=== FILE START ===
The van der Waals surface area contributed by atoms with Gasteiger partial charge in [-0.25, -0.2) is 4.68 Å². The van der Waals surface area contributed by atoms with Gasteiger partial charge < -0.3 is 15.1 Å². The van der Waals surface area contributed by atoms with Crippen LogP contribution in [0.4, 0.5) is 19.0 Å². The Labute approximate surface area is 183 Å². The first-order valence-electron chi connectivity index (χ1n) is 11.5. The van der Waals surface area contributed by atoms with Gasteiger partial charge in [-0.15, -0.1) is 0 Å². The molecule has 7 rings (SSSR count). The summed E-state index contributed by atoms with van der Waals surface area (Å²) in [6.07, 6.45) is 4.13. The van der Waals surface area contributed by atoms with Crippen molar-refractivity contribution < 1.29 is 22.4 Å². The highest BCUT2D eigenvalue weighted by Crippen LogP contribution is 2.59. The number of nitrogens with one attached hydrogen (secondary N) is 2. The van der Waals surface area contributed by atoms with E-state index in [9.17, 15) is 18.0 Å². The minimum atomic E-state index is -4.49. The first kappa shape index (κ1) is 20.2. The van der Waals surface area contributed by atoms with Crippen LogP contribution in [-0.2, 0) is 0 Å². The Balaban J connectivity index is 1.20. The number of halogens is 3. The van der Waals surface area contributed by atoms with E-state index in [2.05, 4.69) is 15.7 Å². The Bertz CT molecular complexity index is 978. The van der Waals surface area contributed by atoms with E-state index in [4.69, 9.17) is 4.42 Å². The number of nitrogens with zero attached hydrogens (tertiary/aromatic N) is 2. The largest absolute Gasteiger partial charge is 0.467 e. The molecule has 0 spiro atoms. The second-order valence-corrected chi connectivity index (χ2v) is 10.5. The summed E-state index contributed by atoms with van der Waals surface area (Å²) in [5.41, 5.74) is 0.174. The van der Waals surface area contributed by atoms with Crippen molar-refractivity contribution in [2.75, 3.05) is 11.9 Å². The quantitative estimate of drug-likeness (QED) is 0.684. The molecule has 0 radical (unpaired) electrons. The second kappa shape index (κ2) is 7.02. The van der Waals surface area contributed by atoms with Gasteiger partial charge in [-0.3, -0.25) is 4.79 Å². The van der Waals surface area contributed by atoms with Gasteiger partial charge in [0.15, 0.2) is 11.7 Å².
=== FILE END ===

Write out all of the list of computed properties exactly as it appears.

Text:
The van der Waals surface area contributed by atoms with Gasteiger partial charge in [-0.25, -0.2) is 4.68 Å². The van der Waals surface area contributed by atoms with Gasteiger partial charge < -0.3 is 15.1 Å². The van der Waals surface area contributed by atoms with Crippen LogP contribution in [0.4, 0.5) is 19.0 Å². The Labute approximate surface area is 183 Å². The first-order valence-electron chi connectivity index (χ1n) is 11.5. The van der Waals surface area contributed by atoms with Gasteiger partial charge in [-0.15, -0.1) is 0 Å². The molecule has 7 rings (SSSR count). The summed E-state index contributed by atoms with van der Waals surface area (Å²) in [6.07, 6.45) is 4.13. The van der Waals surface area contributed by atoms with Crippen molar-refractivity contribution < 1.29 is 22.4 Å². The highest BCUT2D eigenvalue weighted by Crippen LogP contribution is 2.59. The number of nitrogens with one attached hydrogen (secondary N) is 2. The van der Waals surface area contributed by atoms with E-state index in [9.17, 15) is 18.0 Å². The minimum atomic E-state index is -4.49. The first kappa shape index (κ1) is 20.2. The van der Waals surface area contributed by atoms with Crippen LogP contribution in [-0.2, 0) is 0 Å². The Balaban J connectivity index is 1.20. The number of halogens is 3. The van der Waals surface area contributed by atoms with E-state index in [2.05, 4.69) is 15.7 Å². The Bertz CT molecular complexity index is 978. The van der Waals surface area contributed by atoms with E-state index in [4.69, 9.17) is 4.42 Å². The number of nitrogens with zero attached hydrogens (tertiary/aromatic N) is 2. The largest absolute Gasteiger partial charge is 0.467 e. The molecule has 0 spiro atoms. The second-order valence-corrected chi connectivity index (χ2v) is 10.5. The summed E-state index contributed by atoms with van der Waals surface area (Å²) in [5.41, 5.74) is 0.174. The van der Waals surface area contributed by atoms with Crippen molar-refractivity contribution in [2.75, 3.05) is 11.9 Å². The quantitative estimate of drug-likeness (QED) is 0.684. The molecule has 0 radical (unpaired) electrons. The second kappa shape index (κ2) is 7.02. The van der Waals surface area contributed by atoms with Gasteiger partial charge in [-0.3, -0.25) is 4.79 Å². The van der Waals surface area contributed by atoms with Gasteiger partial charge in [0.15, 0.2) is 11.7 Å².